Russia has been waging war in Ukraine for a little over two months now. That’s not an especially long time. The Korean War lasted for three years, World War II for six. The Arab-Israeli wars, on the other hand, took only a matter a matter of days.
A variety of factors contribute to a war’s duration. The size of the battlefield is just one. The smaller the battlefield, the fewer soldiers can fit on it and, generally, the shorter the war. In Ukraine, the battlefield is substantial. On that criterion alone, the war there might last for years.
As important are the forces arrayed against each other. All three axes of Russia’s initial attack – against Odesa, Luhansk and Kyiv – broke because of logistical difficulties. The lines of attack were built largely around infantry with supporting artillery and airstrikes, but the primary strategic principle remained the same. They continued to try to seize cities rather than destroy the Ukrainian army. Thus, about a month after Moscow ruled out Kyiv as a primary target, it has yet to eliminate resistance in the east and south. Part of this has to do with the fact that cities are difficult battlefields. The advantage goes to the defender, who knows the city well and can formulate a strategy around that knowledge.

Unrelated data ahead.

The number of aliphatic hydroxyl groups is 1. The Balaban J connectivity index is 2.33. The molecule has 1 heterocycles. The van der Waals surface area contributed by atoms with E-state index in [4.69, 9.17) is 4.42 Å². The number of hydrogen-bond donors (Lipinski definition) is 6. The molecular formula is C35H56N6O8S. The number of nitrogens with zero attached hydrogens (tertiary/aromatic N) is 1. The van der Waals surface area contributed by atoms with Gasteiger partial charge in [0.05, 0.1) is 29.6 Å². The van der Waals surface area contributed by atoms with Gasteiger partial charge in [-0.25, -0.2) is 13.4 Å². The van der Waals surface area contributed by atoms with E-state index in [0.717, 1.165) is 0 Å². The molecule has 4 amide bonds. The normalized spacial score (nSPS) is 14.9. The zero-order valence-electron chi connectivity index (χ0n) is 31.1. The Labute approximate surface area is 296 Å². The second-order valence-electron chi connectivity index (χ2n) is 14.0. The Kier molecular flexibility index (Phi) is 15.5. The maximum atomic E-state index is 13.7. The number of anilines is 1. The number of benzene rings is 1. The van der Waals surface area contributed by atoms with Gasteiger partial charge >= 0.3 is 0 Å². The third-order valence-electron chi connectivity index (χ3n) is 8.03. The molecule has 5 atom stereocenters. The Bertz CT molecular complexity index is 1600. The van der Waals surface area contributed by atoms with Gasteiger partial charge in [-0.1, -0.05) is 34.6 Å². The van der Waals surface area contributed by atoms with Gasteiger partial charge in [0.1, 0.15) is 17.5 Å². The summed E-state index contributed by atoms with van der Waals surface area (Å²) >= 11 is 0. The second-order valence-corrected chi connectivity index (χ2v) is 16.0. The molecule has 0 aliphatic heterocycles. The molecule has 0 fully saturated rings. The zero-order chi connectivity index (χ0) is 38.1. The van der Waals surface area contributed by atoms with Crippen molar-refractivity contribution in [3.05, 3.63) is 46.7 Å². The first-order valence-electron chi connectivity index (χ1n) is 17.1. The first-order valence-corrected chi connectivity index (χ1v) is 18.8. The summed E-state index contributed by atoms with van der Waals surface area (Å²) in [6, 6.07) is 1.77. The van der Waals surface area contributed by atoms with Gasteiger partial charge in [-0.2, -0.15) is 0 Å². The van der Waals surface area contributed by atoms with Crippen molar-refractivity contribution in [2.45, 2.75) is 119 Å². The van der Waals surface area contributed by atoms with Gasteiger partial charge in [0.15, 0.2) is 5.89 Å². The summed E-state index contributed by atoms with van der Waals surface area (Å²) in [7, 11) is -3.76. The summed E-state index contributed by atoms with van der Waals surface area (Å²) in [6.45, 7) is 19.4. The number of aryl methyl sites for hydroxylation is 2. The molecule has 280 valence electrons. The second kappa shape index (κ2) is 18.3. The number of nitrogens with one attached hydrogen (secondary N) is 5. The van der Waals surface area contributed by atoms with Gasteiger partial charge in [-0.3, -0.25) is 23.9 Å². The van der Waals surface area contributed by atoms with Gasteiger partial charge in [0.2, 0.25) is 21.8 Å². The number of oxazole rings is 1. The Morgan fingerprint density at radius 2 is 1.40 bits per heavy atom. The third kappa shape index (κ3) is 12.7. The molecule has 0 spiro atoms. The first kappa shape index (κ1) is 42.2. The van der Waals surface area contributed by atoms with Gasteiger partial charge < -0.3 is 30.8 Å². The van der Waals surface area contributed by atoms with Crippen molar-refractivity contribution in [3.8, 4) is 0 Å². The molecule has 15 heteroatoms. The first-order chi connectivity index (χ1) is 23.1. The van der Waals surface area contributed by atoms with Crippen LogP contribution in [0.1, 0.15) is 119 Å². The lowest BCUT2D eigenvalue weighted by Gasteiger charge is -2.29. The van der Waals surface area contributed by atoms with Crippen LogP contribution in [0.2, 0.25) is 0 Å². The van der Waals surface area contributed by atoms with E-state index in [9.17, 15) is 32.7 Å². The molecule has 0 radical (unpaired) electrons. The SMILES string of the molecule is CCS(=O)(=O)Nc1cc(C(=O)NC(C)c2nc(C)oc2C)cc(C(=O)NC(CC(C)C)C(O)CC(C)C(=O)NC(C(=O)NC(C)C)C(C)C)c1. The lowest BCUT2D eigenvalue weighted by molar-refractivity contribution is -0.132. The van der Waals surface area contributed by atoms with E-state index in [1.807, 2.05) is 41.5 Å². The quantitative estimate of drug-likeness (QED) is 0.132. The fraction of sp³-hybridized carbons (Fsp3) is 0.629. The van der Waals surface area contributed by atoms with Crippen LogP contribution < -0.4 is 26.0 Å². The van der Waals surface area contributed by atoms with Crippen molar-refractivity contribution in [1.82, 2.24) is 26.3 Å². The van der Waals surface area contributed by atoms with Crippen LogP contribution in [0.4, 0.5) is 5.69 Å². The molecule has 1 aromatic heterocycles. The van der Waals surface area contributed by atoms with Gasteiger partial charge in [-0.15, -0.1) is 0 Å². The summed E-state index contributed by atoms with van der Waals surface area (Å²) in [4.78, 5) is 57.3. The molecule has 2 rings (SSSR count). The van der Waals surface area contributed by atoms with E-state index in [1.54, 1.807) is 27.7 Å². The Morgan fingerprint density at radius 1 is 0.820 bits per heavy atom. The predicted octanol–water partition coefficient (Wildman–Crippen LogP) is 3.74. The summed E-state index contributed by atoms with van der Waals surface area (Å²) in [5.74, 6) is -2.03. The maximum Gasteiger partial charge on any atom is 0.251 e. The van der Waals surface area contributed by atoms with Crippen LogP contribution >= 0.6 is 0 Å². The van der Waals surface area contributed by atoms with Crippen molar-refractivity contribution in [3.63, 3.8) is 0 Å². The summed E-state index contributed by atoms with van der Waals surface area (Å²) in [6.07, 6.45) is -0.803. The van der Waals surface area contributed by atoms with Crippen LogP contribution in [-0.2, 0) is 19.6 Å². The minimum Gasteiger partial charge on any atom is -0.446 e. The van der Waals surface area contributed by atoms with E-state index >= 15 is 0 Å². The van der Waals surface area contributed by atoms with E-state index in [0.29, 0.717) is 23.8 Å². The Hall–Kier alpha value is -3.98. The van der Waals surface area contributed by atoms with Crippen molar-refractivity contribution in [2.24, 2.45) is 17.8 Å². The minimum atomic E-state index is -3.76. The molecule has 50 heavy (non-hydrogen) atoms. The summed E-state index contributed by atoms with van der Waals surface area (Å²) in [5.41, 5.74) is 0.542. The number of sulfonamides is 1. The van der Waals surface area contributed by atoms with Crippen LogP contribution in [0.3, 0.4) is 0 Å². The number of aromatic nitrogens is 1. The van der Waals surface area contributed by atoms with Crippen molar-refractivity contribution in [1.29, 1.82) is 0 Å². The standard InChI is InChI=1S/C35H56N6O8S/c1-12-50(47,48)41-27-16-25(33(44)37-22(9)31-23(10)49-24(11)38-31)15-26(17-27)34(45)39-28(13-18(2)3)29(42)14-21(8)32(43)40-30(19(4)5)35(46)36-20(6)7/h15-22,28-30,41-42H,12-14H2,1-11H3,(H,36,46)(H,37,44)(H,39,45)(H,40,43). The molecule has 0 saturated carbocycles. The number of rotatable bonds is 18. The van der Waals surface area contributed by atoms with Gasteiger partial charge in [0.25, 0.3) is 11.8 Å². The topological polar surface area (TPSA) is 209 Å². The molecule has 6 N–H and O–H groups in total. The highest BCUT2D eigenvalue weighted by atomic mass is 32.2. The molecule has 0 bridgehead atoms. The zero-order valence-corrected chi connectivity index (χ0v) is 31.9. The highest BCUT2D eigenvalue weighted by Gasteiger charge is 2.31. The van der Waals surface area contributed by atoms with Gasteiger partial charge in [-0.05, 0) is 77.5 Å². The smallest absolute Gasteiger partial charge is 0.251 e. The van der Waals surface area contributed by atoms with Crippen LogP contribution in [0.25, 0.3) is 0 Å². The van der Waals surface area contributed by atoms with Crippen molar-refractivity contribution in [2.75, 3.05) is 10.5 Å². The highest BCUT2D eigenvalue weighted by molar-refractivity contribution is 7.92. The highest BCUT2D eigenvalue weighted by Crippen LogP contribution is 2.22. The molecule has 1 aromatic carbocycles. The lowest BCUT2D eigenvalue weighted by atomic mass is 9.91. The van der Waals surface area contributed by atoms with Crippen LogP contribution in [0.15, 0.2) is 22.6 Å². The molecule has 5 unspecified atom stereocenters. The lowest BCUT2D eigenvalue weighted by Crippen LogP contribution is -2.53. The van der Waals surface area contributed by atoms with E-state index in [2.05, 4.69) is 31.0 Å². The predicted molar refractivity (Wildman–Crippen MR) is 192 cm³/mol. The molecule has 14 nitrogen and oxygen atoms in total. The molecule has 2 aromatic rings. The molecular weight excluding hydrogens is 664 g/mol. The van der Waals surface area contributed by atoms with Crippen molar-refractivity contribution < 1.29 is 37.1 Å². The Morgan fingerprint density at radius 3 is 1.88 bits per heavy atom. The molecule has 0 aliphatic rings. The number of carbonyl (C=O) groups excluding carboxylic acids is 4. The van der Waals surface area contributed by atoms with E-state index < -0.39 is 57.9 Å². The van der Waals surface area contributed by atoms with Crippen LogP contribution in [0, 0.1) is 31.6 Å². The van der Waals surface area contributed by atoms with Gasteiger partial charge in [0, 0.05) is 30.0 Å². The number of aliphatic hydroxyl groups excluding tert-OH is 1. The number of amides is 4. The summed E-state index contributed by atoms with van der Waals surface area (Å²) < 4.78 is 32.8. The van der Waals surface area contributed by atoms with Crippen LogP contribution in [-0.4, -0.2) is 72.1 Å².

However, the continued problem for Russia is that rather than concentrating its forces on one critical target in order to create optimal circumstances for a victory before moving to another target, it is still driven by its primary mission and vision, much of which is predicated on the assumption that the Ukrainian army is an insignificant force that can be defeated in the course of pursuing its primary strategy: seizing cities. Indeed, the idea of seizing cities as the operational task comes from the Russian goal of conquering all of Ukraine. In pursuit of that goal, there is a logic to defeating the Ukrainian army and occupying cities.
But Moscow miscalculated the initial problem. Ukraine is big, and its forces fought from dispersed and tactically mobile positions, the exact kind of defense Russia is ill-suited to fight. The Ukrainians could decline combat where they chose and engage at the time of their choosing. Russia had tons of armor, but armor is not so useful against dispersed infantry or in cities.